Rob Lewis
Writer and editor for a number of online courses … read more
Rob Lewis

A cool video-creation tool.

Who it’s for:
All ages
Free (basic), Paid (range of licences)
iOS app, Android app

Binumi gives you a chance to bring video creation into the classroom. You’ll probably have to pay to get the most out of it, but it provides a motivating, worthwhile experience.

Making videos in class

Binumi is quite easy to use, but it might take a little time for a teacher to understand that it really is a giant step forward in relation to video you’ve made in your classes before.

Creating videos in class has become easier and easier in recent years. These days you can ask your learners to pick up their phone, point it at something and then just film. It seems simple, but it brings with it a number of classroom management issues. You really need to have clear guidance and rules before you begin, which can be difficult as you go through the different stages of video creation with a group of excited learners. However, because Binumi provides ready-made content, it improves the whole process.

You might be thinking ‘why bother making video in class?’. Organised properly, making video can be a fun and motivating way to build on a topic you’re covering, or a move away from the syllabus for a bit of creativity. If working in pairs or groups, students will need to use language to manage its production and discuss the content, and possibly to record audio. This provides communicative use of functional language, e.g. ‘Do we need more background music here?’. Skills beyond language can be developed too, depending on the age of the learners, from simple motor skills to more advanced editing skills. Finally, because video is everywhere now, it feels a very relevant medium to bring into the classroom, to challenge – or maybe replace – older and perhaps less relevant ones, such as writing letters or postcards.

What makes Binumi so good?

Video projects I’ve seen in lessons tend to involve filming interviews or some kind of group performance. The main reason for this is because there’s a limit to what you can film in a school and its surroundings. The best feature of Binumi, for me, is that it avoids this problem by making a huge number of stock videos, photos and audio tracks available on its site and app, for users to include in their videos. The range of content topics is amazing too, even including clips of natural wonders from around the world.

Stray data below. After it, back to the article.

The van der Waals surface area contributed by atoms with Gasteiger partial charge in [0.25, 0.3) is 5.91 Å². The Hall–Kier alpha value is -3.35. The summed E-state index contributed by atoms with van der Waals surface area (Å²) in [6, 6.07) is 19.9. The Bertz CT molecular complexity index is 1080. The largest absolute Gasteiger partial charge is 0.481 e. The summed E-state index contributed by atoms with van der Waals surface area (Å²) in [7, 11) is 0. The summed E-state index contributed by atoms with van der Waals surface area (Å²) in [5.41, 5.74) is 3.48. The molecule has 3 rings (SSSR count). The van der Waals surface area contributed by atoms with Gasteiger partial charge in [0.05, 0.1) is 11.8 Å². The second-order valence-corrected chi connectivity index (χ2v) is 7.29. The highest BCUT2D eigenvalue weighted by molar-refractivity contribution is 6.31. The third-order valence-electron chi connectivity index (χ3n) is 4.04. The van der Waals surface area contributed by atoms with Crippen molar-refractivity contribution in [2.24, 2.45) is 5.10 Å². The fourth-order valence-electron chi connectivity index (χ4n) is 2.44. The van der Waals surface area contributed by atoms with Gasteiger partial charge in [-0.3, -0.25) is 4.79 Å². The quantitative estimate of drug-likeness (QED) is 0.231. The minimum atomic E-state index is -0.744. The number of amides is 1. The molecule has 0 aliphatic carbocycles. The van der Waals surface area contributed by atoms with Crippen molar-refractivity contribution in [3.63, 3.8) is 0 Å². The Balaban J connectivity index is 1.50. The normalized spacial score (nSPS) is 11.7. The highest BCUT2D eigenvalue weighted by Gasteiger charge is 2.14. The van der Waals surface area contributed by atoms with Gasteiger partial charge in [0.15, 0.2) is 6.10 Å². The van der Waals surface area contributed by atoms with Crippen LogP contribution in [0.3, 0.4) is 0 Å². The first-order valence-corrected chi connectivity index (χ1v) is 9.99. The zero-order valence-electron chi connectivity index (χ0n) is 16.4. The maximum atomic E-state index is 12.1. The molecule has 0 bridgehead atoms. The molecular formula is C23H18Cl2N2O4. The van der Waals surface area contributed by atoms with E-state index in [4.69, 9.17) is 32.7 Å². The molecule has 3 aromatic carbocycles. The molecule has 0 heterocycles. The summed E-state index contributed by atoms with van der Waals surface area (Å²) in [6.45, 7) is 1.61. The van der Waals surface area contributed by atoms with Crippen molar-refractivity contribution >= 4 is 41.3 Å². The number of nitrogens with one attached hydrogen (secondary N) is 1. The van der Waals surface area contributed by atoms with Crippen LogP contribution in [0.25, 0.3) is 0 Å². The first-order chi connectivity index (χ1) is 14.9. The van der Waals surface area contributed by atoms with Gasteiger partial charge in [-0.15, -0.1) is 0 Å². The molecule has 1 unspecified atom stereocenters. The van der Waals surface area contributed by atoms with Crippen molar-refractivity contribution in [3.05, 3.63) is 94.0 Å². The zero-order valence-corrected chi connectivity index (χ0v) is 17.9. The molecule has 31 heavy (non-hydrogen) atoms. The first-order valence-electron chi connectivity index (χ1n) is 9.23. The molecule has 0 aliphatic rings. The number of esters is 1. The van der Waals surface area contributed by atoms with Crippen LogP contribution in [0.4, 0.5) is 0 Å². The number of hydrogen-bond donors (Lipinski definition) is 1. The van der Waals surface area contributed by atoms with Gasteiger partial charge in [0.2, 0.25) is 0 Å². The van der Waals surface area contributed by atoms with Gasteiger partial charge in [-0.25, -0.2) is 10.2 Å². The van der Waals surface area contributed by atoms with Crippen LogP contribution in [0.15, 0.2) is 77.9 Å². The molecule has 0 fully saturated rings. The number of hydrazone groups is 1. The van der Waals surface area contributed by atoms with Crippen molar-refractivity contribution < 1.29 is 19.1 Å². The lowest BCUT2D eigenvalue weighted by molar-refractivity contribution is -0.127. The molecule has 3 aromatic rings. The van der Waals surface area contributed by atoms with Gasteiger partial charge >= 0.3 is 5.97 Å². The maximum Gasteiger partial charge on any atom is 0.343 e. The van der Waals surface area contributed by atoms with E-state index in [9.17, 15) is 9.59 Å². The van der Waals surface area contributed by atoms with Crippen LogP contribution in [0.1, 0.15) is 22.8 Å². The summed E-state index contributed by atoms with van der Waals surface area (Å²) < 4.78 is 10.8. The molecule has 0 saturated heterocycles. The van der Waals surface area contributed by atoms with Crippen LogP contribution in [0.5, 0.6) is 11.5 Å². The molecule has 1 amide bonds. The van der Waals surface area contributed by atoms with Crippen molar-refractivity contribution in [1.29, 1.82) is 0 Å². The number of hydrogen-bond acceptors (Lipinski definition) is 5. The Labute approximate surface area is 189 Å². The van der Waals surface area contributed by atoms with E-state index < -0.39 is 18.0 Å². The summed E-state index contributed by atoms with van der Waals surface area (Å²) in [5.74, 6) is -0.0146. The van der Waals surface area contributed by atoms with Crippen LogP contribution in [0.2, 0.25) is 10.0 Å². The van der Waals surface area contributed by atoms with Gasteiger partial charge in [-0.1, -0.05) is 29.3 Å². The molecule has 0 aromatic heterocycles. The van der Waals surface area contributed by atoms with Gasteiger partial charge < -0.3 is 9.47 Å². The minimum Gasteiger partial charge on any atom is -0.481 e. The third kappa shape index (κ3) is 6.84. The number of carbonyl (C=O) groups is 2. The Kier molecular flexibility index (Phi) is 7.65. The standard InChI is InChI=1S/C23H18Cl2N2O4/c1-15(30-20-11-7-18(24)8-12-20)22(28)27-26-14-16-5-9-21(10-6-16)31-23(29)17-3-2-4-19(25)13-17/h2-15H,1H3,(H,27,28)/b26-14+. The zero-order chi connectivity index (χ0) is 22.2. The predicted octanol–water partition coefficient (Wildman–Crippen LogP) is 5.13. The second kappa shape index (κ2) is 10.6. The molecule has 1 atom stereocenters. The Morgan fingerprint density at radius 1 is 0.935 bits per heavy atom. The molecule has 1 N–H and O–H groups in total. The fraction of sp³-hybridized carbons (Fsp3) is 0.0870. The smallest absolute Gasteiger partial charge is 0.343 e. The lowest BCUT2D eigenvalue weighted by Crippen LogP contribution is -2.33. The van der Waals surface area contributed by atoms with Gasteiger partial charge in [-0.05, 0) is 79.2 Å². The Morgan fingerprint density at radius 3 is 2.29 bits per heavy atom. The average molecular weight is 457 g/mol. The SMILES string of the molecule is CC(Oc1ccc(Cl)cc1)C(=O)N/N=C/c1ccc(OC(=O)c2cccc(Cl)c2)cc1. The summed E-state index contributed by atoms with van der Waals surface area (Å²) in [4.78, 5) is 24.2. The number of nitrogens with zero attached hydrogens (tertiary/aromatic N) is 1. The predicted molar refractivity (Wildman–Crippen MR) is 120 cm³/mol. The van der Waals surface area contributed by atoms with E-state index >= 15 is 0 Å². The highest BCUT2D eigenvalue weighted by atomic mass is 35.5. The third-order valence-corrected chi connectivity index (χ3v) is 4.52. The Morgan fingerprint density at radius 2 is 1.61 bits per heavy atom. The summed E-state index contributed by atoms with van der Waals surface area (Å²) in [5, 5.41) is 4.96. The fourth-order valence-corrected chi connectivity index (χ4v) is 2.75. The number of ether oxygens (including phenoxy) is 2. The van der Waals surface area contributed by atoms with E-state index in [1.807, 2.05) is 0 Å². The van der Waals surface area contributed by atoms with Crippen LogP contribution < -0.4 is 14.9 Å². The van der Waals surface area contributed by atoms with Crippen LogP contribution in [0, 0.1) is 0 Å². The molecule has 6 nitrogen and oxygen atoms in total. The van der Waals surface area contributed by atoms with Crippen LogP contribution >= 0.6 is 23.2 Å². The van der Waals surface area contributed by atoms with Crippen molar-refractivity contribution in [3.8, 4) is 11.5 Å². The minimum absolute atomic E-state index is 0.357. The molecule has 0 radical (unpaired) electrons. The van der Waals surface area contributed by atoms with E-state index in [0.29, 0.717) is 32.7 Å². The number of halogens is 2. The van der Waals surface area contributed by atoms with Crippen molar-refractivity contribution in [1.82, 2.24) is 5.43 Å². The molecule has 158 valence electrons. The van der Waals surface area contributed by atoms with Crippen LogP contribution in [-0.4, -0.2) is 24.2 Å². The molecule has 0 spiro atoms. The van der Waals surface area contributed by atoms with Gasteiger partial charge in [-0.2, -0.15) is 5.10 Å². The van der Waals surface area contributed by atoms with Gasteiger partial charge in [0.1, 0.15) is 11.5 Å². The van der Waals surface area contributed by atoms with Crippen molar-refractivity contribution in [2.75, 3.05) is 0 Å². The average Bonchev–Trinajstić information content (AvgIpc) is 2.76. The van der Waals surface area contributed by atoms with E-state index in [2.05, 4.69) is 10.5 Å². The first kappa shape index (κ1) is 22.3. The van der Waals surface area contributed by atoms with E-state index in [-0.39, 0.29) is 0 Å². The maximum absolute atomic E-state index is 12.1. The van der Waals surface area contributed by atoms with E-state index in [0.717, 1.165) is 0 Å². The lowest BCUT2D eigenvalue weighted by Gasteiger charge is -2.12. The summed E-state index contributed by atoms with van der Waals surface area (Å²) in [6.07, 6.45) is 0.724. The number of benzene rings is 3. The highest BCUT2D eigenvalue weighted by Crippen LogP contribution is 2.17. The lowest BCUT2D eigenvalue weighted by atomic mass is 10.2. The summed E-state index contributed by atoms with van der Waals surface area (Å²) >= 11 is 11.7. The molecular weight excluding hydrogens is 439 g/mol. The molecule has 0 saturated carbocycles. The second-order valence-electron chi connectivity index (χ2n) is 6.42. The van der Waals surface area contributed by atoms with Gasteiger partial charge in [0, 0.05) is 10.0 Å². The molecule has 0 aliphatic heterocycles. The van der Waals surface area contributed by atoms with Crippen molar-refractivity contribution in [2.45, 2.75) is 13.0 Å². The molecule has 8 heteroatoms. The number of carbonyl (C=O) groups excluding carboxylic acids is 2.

So, once learners know what kind of video they want, Binumi lets them create a storyboard, choose content from the library – any mix of video, audio and image – and then add some of their own content. They can add text, effects and transitions, easily edit the content, create their finished video, and finally share it with others. There are storyboard templates to help users get started and guide them through this whole process.

As a teacher, you can even set tasks for your classes which relate directly to UK and Australian curriculum topics, among others.

Practically, you can use Binumi via its website or via an Apple or Android app. I found using the app versions on both phone and iPad the easiest. They’re very simple to use and allow you to quickly and easily take photos, or make video and audio recordings to include in your videos.

It sounds fantastic – and it is. The free version has limited storage, but you can create videos and share them on social media. To get the best experience from Binumi, you would need to choose a paying version. There are different levels of licensing available for individuals, for families and for schools, at different costs. The first step is to just register (it’s simple) and see for yourself all the amazing features.

How to use Binumi

If you decide to choose a licence, it’s not difficult to imagine ways in which you might use Binumi. You could create a video version of a story, presentations, anything really! For learners, at a simple level, you can ask them to make a video about their daily routine or even part of it – perhaps they could do it as a homework project, and then share their videos on social media or your learning management system (LMS). They can also give feedback on their peers, which, if managed carefully by you as the teacher, can be a very rewarding experience for everyone.

Just make sure you ask yourself why you want to bring video creation into your classes. As well as the reasons I’ve already mentioned, there is one other thing I’ve noticed. In making a video in English, learners can do multiple recordings until they get a version of video or audio they like. This encourages learners to think carefully about using the right language.

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